“Color is in my blood!” » : the living life of the artist Sheila Hicks | Sculpture
SHeila Hicks – textile artist of American origin, Parisian since 1964 and, at 87 years old, in fine fettle – has a plan for my visit, but it’s not entirely clear to me. She greets me outside her studio – the Platonic ideal of a cobblestone courtyard in the Latin Quarter, with buildings draped in startlingly beautiful creepers, an ancient well, even an old man elegantly crossing the bike gates. Speaking in the soft but decisive tone of a lady of great age who knows exactly what she is doing, she shows different windows – here Hockney had a studio, here Tony Richardson, you know? He was married to Vanessa Redgrave. Right here Robert Carsen, the opera director. Balthus had his workshop set up here. She strides majestically toward the back entrance to the yard. Right here Dr. Guillotin experimented. He placed his equipment here you see and the blood flowed down, here. He tried it on sheep.
We walk down the street. It eventually transpires, via more points of interest (here, a revolutionary journal has been produced), that we are going to have lunch in the platonic ideal of a Parisian bistro; I half expect us to go for a walk to Les Deux Magots for a coffee with Gertrude Stein. We’ll also, finally, talk about his work as an artist – if that word doesn’t sound too light when you consider a body of work that has encompassed design and magazine publishing and tapestry and sculpture and weaving and painting. and collaboration with architects. She is about to open an exhibition of her work at Hepworth Wakefield, which is just the latest chapter in a long life that began in Nebraska in 1934. Her artistic lineage is powerful: it goes back to the Bauhaus, since it was the great German painter Josef Albers who trained her at Yale – Josef being the husband of the equally great German weaver Anni Albers, both of whom had been mainstays of the school during the Weimar Republic before fleeing to the United States.
But first, it’s me, apparently, who has to answer a question. “What color do you think of when you think of Anni Albers?” Hicks asks, his mischievous gaze penetrating. Feeling that there can be a right and a wrong answer, I desperately rake through my memories of the Tate Modern exhibition in 2019 and end up muttering something about no particular color, in fact, that comes to my mind. spirit. “Exactly!” she says. “The color seems completely arbitrary.” She tells me that Albers’ textiles were all about structure. She, Hicks, meanwhile, is all about color. “Color is in my blood!” To each his own domain!”
This is the color she wants to talk about today. We discuss the sunflower gold of my blouse; his shirt, blue as the Paris sky in the first spring of the year; the buttery yellow jacket she wore last Monday at the Stella McCartney show. Later, back at the workshop – an enticing cellar whose shelves sparkle with spools of jewel-colored thread – our conversation is punctuated by whispered instructions to her assistants. They, four of them, sit around a long table, working long lengths of fire and scarlet and green and blue yarn into voluptuous cords, a possible sculpture. She works, she says, “like a painter. A little more here, a little more here, paint over it, pull it out. It’s not like working on a job where you set up a program. It’s intuitive: feature by feature. I can change it at any time. She whispers “On the right … A little less… to calm the orange down a bit…”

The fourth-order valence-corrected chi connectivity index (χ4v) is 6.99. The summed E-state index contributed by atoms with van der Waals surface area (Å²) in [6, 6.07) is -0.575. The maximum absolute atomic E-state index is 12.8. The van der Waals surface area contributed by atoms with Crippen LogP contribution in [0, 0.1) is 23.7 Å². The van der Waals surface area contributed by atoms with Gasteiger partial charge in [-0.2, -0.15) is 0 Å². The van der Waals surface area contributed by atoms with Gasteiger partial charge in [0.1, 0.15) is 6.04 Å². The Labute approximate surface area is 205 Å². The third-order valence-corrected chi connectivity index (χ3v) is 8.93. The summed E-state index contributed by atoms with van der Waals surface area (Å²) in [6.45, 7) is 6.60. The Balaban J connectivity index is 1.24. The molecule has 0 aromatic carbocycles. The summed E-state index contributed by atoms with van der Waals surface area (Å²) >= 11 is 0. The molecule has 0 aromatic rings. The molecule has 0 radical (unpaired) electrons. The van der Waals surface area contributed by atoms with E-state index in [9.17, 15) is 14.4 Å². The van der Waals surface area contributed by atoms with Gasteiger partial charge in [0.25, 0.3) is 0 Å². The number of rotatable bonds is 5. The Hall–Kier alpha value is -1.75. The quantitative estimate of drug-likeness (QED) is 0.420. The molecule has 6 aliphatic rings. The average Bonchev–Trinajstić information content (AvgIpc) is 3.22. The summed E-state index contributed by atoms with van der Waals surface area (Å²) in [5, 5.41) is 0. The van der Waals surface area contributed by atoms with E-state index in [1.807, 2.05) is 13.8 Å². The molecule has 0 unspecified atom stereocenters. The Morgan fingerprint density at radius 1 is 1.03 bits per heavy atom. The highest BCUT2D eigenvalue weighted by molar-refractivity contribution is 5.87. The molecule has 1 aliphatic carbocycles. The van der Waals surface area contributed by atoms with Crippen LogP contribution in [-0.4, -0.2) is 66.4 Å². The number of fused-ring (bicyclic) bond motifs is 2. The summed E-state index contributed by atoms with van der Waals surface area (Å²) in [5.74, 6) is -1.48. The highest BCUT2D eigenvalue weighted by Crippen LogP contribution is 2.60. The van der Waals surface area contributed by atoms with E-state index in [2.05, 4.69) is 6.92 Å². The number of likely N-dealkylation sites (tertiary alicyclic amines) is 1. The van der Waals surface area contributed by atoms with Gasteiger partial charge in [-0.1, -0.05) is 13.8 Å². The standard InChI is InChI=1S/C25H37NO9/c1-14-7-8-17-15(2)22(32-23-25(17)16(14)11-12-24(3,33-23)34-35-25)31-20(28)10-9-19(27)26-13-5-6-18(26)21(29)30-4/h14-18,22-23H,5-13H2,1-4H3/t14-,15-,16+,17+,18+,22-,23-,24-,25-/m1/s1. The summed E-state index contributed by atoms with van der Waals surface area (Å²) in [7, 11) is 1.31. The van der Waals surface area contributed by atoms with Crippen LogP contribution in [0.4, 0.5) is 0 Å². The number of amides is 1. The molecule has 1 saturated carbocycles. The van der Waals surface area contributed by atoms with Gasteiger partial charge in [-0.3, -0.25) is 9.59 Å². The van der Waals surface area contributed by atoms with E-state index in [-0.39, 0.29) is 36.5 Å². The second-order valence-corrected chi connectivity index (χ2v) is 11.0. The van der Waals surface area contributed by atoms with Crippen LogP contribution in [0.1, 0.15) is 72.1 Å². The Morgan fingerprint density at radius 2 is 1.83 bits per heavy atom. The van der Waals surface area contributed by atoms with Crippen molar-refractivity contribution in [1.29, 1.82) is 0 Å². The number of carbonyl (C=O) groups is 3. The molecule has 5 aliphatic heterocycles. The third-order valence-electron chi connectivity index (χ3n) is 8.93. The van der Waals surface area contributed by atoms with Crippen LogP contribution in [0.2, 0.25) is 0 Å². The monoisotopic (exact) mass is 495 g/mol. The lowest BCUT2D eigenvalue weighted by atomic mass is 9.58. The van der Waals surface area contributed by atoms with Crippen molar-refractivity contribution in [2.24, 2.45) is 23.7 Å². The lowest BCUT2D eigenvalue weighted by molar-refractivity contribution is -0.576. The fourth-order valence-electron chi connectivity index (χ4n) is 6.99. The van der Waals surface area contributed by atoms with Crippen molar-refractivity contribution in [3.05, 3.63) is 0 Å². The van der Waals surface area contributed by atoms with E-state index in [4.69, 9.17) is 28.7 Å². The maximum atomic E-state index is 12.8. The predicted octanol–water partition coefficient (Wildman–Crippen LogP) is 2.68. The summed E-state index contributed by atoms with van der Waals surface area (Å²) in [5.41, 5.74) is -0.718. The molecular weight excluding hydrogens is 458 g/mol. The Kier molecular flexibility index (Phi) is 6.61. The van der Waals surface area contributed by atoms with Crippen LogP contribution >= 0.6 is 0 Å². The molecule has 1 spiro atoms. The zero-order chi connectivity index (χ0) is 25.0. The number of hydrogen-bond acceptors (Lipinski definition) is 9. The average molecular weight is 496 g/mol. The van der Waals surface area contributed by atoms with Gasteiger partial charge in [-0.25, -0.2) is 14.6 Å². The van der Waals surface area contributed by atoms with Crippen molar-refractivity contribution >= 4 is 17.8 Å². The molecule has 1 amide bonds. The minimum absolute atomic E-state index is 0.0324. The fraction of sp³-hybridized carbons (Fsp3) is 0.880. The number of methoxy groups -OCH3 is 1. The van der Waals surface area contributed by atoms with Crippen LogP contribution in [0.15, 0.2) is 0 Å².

What she does not want to address, for example, is the fundamental and ancient role of weaving in human society, its function as metaphor, its place in myth. She thought of all this many years ago when she was traveling in Latin America on a Fulbright scholarship in the late 1950s, studying pre-Columbian textiles. She had been inspired in this line of study by her art history professor at Yale, the highly influential George Kubler, author of The Shape of Time, who not only showed his students numerous slides of mummy packages Andes, but “looked like a walking mummy”. bundle…a fascinating man, he presided over his classes in such a powerful way”.
As a result of these courses, she had experimented with the reconstruction of old weaving techniques on a simple loom, which had introduced her to textiles, at the same time as she studied painting with Albers. Even today, she makes small weaves on a simple frame like a kind of diary. Later, she shows me some of those woven “books” into which she has incorporated feathers, or corn husks, or scallops like the ones left over from our pub lunch, or twigs picked up with his granddaughter from the Jardin du Luxembourg. But today, she dismisses all that ethnographic stuff that once interested her. “I moved on. I’ve walked around the block 10 times already! I have made it my task to work, to do, to think and to make art that deserves to be noticed strictly because it is art.